The medical home clinic consisted of an interprofessional care team: physician, NP, dietitian, pharmacist, social worker, and registered nurse case manager. Patients received care at no cost as an inducement to switch care locations, so the organization could determine if proactive, high-quality care was more cost effective than reactive emergency care.

Measures. An ED visit was defined as a visit which included a medical screening examination by a provider, treatment, and either discharge from the ED or admission to the acute care hospital. An inpatient admission was defined as a hospital stay past two midnights. A hospital readmission was defined as an additional inpatient stay within 30 days of discharge from original inpatient admission. Costs were calculated by obtaining actual cost of hospital charges incurred during each ED visit, and any subsequent hospitalization, both pre and post intervention, as well as costs of providing care. For this study, patient costs were defined as cost to the organization of providing services, as opposed to charges. Costs included staffing and supplies provided to patients during the ED visit or hospital stay. There were no staff increases to deliver this care, merely a shifting of workplace so costs did not include an increase in staffing.

Data analysis. Preliminary analysis included calculation of descriptive statistics to include mean, standard deviation, median, mode, and range, as well as percentages, as appropriate. Examination of within-group differences, to answer the research questions, captured volume of ED visits and admission data, as well as any charge/cost differences for these services for 180 days before and after movement to the medical home. These differences were analyzed using paired sample t-test, which was chosen due to the pretest/post-test, one group structure of the study. A significance level of 0.05 was used for all tests.


ED visits. Mean number of ED visits pre-enrollment in the medical home clinic was 1.62 (SD=2.09), compared with mean number of ED visits post enrollment (1.13 [SD=1.31]). Using paired sample t-test, the difference (M=0.333, SD=1.873) was not statistically significant (t=1.716, p=0.089). These results indicate enrollment in the medical home did not reduce ED visits significantly. While the difference was not statistically significant, there was an overall 31% reduction in visits within the group, dropping from 99 to 68 during the measurement period.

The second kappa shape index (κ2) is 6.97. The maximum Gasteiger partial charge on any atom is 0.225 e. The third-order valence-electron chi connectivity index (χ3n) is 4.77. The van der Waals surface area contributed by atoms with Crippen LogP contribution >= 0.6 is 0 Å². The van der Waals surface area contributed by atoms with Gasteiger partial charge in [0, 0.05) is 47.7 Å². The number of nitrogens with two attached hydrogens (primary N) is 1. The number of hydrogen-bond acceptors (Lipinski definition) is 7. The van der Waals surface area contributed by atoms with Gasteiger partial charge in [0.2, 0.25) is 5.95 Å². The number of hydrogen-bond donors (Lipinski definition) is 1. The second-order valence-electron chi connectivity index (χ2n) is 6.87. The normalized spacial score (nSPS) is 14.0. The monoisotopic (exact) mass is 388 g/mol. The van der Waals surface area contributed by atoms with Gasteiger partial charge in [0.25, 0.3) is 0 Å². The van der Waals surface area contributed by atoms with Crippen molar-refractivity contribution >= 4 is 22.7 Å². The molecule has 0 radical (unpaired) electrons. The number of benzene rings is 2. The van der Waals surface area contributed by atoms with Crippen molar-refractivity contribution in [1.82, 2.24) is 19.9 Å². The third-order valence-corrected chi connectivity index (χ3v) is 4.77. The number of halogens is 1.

Hospital admissions. There was a statistically significant difference (p<0.001) between the number of hospital admissions pre-enrollment in the medical home clinic (M=1.09; SD=0.43), and the number of post-enrollment hospital admissions (M=0.32; SD=0.57). These results indicate enrollment in the medical home significantly reduced hospitalizations. Actual number of admissions decreased 70%, from 85 pre-enrollment to 24 post enrollment.

Hospital readmissions. Hospital readmissions were reduced by 66%, with a pre-enrollment total of 24, decreasing to eight post enrollment. The number of hospital readmissions pre-enrollment in the medical home clinic was 1.50 (SD=0.73), and number of hospital readmissions post enrollment was 0.50 (SD=0.89). Using paired sample t-test, the difference (M=0.172; SD=0.636) was statistically significant (t=2.608; (p=0.011). These results confirm enrollment in the medical home significantly reduced hospital readmissions. The decrease in readmissions would be expected since overall hospital admission rate was reduced.

Total patient costs. Mean of total patient costs per patient pre-enrollment in the medical home clinic was $9,076.32 (SD= $9,354.48), and mean of total patient costs per patient post enrollment was $5,067.02 (SD=8,407.39). The difference (M=4,009.299; SD=12,994.628) is statistically significant (t=2.975; p=0.004), suggesting enrollment in the medical home clinic significantly reduced overall patient costs. The high standard deviation reflects the large range within the pre cost (R=$49,437.68) and post cost (R=$51,143.56). Total costs incurred by the sample group pre enrollment were $844,097.69 compared to $471,232.86 post enrollment, a decrease of 59%. This final result supports the premise that quality outcomes, as well as quality of life, can be improved with implementation of a medical home model while reducing costs (see Table 1).


Results for the first research question that examined differences between ED visits, hospitalizations, and subsequent readmissions were mixed. While the decrease in number of hospital admissions and readmissions were statistically significant, number of ED visits, while decreased, were not reduced significantly. Hospital admissions may have decreased because patients, when seen in the ED, had a medical provider for followup in the medical home clinic. It must be considered, however, that introduction of proactive, comprehensive healthcare assisted in reducing not only the number, but severity of chronic disease exacerbations and subsequent hospitalizations for this cohort of patients.

Results for the second research question that examined differences in cost spent by the hospital to cover this care showed a significant decrease. This finding suggests the cost of utilizing outpatient clinic care, even with the expanded interprofessional team approach and medications at no cost, was lower compared to the cost of hospital ED and inpatient services.

The purpose of this study was to ascertain if the number of ED visits, hospitalizations, and hospital readmissions of patients who are uninsured and suffering from specific chronic diseases could be reduced, while at the same time lowering overall cost of care for this population through implementation of a medical home clinic. Results indicated ED visits, hospitalizations, and subsequent readmissions, as well as overall costs for these services, were reduced for the 93 chronically ill and uninsured participants in this study.